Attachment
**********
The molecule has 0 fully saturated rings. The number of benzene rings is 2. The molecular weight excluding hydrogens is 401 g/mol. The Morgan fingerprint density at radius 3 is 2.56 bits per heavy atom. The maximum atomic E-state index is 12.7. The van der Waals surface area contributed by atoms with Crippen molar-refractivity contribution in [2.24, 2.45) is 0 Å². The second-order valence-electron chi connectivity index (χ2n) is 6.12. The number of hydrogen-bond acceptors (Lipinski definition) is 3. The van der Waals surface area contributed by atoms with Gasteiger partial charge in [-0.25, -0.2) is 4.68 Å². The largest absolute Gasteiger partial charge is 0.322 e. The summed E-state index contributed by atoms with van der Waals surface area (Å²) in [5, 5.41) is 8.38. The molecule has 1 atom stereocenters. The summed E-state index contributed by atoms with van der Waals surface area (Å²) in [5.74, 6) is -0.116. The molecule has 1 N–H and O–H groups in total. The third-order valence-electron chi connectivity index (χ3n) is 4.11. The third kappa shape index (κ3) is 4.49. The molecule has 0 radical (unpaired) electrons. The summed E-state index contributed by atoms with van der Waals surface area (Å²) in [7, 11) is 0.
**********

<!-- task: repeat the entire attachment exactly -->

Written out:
The molecule has 0 fully saturated rings. The number of benzene rings is 2. The molecular weight excluding hydrogens is 401 g/mol. The Morgan fingerprint density at radius 3 is 2.56 bits per heavy atom. The maximum atomic E-state index is 12.7. The van der Waals surface area contributed by atoms with Crippen molar-refractivity contribution in [2.24, 2.45) is 0 Å². The second-order valence-electron chi connectivity index (χ2n) is 6.12. The number of hydrogen-bond acceptors (Lipinski definition) is 3. The van der Waals surface area contributed by atoms with Gasteiger partial charge in [-0.25, -0.2) is 4.68 Å². The largest absolute Gasteiger partial charge is 0.322 e. The summed E-state index contributed by atoms with van der Waals surface area (Å²) in [5, 5.41) is 8.38. The molecule has 1 atom stereocenters. The summed E-state index contributed by atoms with van der Waals surface area (Å²) in [5.74, 6) is -0.116. The molecule has 1 N–H and O–H groups in total. The third-order valence-electron chi connectivity index (χ3n) is 4.11. The third kappa shape index (κ3) is 4.49. The molecule has 0 radical (unpaired) electrons. The summed E-state index contributed by atoms with van der Waals surface area (Å²) in [7, 11) is 0.